Metabolomics for predicting hyperglycemia in pregnancy: A protocol for a systematic review and potential meta-analysis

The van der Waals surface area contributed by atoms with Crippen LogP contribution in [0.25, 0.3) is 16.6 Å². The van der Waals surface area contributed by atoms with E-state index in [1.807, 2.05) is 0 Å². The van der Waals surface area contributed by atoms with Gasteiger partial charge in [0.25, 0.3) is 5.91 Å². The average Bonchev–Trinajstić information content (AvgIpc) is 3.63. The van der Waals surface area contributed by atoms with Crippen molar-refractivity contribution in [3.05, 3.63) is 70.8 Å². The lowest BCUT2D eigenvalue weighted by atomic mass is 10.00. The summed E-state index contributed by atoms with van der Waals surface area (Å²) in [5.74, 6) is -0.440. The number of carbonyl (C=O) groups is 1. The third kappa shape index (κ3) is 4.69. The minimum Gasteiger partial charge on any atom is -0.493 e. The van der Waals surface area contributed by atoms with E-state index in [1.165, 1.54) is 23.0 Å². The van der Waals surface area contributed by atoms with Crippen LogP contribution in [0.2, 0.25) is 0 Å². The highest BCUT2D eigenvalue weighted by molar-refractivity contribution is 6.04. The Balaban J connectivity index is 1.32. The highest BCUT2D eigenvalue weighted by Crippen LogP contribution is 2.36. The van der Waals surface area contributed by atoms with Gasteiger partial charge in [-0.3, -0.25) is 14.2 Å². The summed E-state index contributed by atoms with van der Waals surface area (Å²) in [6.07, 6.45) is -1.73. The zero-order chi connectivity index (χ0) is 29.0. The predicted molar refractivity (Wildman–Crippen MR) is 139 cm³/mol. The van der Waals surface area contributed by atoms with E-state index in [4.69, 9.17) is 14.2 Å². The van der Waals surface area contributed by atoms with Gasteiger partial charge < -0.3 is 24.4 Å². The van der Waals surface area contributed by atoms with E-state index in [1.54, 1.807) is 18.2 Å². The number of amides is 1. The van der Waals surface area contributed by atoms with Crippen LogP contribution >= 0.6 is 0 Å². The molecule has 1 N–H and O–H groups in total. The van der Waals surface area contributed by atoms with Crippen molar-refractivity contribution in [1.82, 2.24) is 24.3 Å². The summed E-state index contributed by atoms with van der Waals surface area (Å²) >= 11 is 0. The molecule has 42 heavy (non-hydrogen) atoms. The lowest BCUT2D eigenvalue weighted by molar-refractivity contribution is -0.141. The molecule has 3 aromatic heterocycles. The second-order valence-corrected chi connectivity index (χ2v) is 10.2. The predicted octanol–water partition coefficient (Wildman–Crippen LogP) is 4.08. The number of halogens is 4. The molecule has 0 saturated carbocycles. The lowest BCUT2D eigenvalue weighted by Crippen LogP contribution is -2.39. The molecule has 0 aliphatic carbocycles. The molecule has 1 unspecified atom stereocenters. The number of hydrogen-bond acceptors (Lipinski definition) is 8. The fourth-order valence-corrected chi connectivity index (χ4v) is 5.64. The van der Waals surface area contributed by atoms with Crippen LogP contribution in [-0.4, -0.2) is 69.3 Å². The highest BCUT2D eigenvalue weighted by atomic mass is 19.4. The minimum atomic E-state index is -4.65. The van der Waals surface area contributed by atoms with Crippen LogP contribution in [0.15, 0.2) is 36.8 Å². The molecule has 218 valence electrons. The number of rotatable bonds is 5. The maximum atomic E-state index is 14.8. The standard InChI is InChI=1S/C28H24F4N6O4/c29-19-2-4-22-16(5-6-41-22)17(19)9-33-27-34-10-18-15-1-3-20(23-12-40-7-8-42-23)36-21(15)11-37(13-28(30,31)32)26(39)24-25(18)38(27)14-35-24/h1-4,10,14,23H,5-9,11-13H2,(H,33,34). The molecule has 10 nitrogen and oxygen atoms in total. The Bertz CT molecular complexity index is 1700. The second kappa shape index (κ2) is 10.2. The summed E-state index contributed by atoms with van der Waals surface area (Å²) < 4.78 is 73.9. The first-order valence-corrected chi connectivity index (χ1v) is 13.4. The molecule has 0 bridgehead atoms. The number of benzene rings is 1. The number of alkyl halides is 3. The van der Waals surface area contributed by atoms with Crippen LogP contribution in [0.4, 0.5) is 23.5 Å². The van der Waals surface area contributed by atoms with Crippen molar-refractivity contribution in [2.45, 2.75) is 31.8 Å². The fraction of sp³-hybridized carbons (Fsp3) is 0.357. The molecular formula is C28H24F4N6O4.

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Background: Hyperglycemia in pregnancy (HIP) has been recently differentiated between diabetes in pregnancy (DIP) and gestational diabetes mellitus (GDM). The proposed protocol is relevant, and clinical concern is due to the higher risk of adverse pregnancy outcomes (APO) and long-term effects on both the mother and the fetus. Fasting plasma glucose level (FPG) and oral glucose tolerance test (OGTT) are current diagnostic tools. However, controversy persists concerning diagnostic criteria, cut-off points, and even selective or universal screening. The objective of this systematic review is to assess the performance of metabolomic markers in the prediction of HIP. Methods: This is a protocol for a systematic review with potential meta-analysis. The primary outcome is GDM, defined as glucose intolerance identified in the second and third trimesters of pregnancy (any FPG ≥ 92 mg/dL and < 126 mg/dL OR when 75-g OGTT shows one altered value among these: FPG ≥ 92 mg/dL or 1-h post glucose load ≥ 180 mg/dL or 2-h post glucose load ≥ 153 mg/dL); the secondary outcome is HIP, defined as hyperglycemia detected in the first trimester of pregnancy (any FPG ≥ 126 mg/dL). A detailed systematic literature search will be carried out in electronic databases and conference abstracts, using the keywords gestational diabetes mellitus, metabolomics, pregnancy, and screening (and their variations). We will include original peer-reviewed articles published from Jan 1, 1999, to Dec 31, 2018. Original studies including diabetes diagnosed before pregnancy (T2DM and T1DM), multiple pregnancies, and congenital malformations will be excluded. All results regarding samples, participant characteristics, metabolomic techniques, and diagnostic accuracy measures will be retrieved and analyzed. Since this is a systematic review, no ethical approval is necessary. Discussion: This systematic review may have the potential to provide significant evidence-based findings on the prediction performance of metabolomics. There are short and long-term repercussions for the mother and the newborn. Therefore, both may benefit from an accurate prediction technique for HIP.